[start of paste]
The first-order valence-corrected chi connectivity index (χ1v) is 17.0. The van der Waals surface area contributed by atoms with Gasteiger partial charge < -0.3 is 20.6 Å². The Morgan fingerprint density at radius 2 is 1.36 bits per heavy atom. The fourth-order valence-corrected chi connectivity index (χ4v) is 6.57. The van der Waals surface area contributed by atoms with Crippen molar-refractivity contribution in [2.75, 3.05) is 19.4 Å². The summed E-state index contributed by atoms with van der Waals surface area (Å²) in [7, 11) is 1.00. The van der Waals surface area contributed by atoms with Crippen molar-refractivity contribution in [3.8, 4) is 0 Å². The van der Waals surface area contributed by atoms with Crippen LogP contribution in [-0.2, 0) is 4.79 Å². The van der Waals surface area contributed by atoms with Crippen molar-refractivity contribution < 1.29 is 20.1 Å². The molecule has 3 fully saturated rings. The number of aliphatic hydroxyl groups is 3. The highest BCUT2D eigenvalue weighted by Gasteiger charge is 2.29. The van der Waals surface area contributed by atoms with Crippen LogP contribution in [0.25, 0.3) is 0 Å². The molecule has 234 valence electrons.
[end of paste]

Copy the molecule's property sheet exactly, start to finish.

The first-order valence-corrected chi connectivity index (χ1v) is 17.0. The van der Waals surface area contributed by atoms with Gasteiger partial charge < -0.3 is 20.6 Å². The Morgan fingerprint density at radius 2 is 1.36 bits per heavy atom. The fourth-order valence-corrected chi connectivity index (χ4v) is 6.57. The van der Waals surface area contributed by atoms with Crippen molar-refractivity contribution in [2.75, 3.05) is 19.4 Å². The summed E-state index contributed by atoms with van der Waals surface area (Å²) in [7, 11) is 1.00. The van der Waals surface area contributed by atoms with Crippen molar-refractivity contribution in [3.8, 4) is 0 Å². The van der Waals surface area contributed by atoms with Crippen LogP contribution in [-0.2, 0) is 4.79 Å². The van der Waals surface area contributed by atoms with Crippen molar-refractivity contribution < 1.29 is 20.1 Å². The molecule has 3 fully saturated rings. The number of aliphatic hydroxyl groups is 3. The highest BCUT2D eigenvalue weighted by Gasteiger charge is 2.29. The van der Waals surface area contributed by atoms with Crippen LogP contribution in [0.25, 0.3) is 0 Å². The molecule has 234 valence electrons.